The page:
Marcia’s Rating: 8/10

By James H.

What’s up with these writers? Why, why would they be so unoriginal as to give Jackie the same name? He played ‘Jackie’ in “Crime Story,” “Police Story,” “First Strike” and now “Mr. Nice Guy.” Come on really, how about some other names! One can purchase numerous books with nothing but names!

OK, now that I’ve vented, I’ll continue. “Mr. Nice Guy” was a fun movie. It had all of the usual elements that one will find in a Jackie Chan film. Plenty of fights, comedy and bad supporting characters. His friend Lakeisha was annoying, not to the degree as say that punk in “Rumble in the Bronx.” Fortunately, she wasn’t in the movie all that long.

This movie had, like I said, plenty of fights. Highlights for me were: the carriage scene and the fight in the construction area. Again this movie had the same lame ending as “Rumble in the Bronx.” That’s were this movie breaks under its own weight. It takes Jackie 5 minutes to trashs the bad guy’s house. Why mass destruction? What ever happened to good old ass kicking? The other thing that bothered me was the ending was also like “Police Story” (the cop asking “Did you see anything?” “No, of course not.”).

Besides all of that it was a fun movie, Sammo is an amazing director and Jackie has never looked better. It’s fun, exciting and wholly implausible.

James H’s Rating: 7/10


This movie brought nothing but hype. Although I saw this movie a long time ago, March 20, opening day here in the US, the memories are still vivid. When I first saw the trailer, I was blown away! I saw the first showing of the trailer at a screening of Supercop, where Jackie happened to be there himself and had a Q&A session for the audience. Best 12 bucks I’ve ever spent. So I was obviously charged up for Mr. Nice Guy. By the way, why do those trailers seem to reveal so much? I wish there were some surprises. Oh well. Then I saw it, and sweated. I was looking at my watch, having to be somewhere real soon, and there was a guy who kept copying Jackie’s broken phrases, and a family of 6, with 2 kids crying.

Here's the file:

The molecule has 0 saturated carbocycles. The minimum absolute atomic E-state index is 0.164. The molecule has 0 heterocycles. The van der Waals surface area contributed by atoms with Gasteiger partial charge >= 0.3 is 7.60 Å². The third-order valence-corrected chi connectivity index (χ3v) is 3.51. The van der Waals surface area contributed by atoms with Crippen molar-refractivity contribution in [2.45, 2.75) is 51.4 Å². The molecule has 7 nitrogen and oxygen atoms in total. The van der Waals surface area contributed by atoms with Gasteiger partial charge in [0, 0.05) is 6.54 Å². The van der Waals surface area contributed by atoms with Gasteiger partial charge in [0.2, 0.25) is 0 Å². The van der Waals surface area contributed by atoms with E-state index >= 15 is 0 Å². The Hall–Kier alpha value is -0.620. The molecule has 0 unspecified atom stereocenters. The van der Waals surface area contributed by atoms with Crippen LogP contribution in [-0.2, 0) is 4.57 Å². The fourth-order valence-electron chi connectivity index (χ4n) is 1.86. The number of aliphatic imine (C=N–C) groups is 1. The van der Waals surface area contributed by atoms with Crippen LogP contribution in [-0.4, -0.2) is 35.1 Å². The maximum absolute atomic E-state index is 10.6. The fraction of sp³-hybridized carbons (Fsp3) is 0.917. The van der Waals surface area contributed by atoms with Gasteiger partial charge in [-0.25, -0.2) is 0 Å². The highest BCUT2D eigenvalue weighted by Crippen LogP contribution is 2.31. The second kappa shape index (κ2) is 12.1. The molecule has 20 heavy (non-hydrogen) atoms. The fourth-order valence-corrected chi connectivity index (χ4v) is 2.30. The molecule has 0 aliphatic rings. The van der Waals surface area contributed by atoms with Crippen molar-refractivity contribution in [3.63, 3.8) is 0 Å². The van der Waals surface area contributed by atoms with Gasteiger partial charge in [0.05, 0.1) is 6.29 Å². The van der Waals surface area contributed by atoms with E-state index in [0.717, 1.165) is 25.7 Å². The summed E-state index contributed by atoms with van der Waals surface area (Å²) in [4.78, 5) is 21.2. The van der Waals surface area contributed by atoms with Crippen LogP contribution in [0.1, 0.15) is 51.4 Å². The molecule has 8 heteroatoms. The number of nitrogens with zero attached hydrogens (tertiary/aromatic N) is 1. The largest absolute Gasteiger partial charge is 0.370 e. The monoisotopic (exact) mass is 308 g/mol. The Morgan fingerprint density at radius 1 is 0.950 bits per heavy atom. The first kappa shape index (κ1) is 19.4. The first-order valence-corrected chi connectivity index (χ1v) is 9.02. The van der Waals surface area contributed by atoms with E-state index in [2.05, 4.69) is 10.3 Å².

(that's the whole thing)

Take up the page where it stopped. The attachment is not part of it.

So I wasn’t in the best mood to see this. Although, my situtation was like this, I still tried my best to be as objective as possible. It had it’s typical juvenille humor, along with easily forgettable plot. There seemed to be a very good flow of fighting, pretty balanced I would say. The movie reminded me of other Chan films. Police Story’s mall scene, Project A 2’s hot pepper scene, Rumble in the Bronx’ hovercraft bit along with cheesy gansters, Operation Condor’s annoying 3 women, and the list goes on. I wish it had better humor, but it failed for me. So I look to the prop fighting scenes. I must admit, the scene at the construction sight must have been in my top 10 favorites, where it was executed brilliantly.

It made for much of the movie’s lacking in character, plot, ending. So, it still had Chan’s element in it, which will always keep my interest. He seems to be coming up with such good ideas, I never cease to wonder why his movies get worse, in the other places. You take a mistake and improve on it. You want good endings like Drunken Master 2, or Wheels on Meals; the humor of Twin Dragons and Drunken Master; plots like First Strike and Police Story, and this is where Mr. Nice Guy seems to lack. I suppose you can’t make a perfect JC movie, but there are plenty of bad ones already. I know JC can make really wonderful movies, because all in all, some have really good humor, others, plot. By now, why not have it all together?

BS’s Rating: 6/10

By Dead Channel

“Mr. Keung? Sooo… how do you like my style?” Oops! Wrong movie! On with it. This movie was cool, but it seemed like mostly action more than fighting. I must say, the similarities to Rumble in the Bronx are fucking uncanny! Check this out: Have a gang dressed like a bunch of fuckers from the 1980’s who listen to Madonna, another “rival” gang of guys wearing suits who want their “stuff” (aka Coke vs. Diamonds) back from the rivals, a fight scene at a construction site (we’ll compare this one to the warehouse scene alright), a big vehicle which runs over/hits the main bad guy in the end (Rumble’s hovercraft vs. Nice Guy’s big’ol ass tractor-bulldozer thing) and numerous other accounts. In any case, pardon that bullshit I just typed above, because this movie really is quite dope. The scene with the fight on the horse carriage? Dope. The fight scene at the contruction site with the machinery? Doper. The scene where… something happened? Dopest.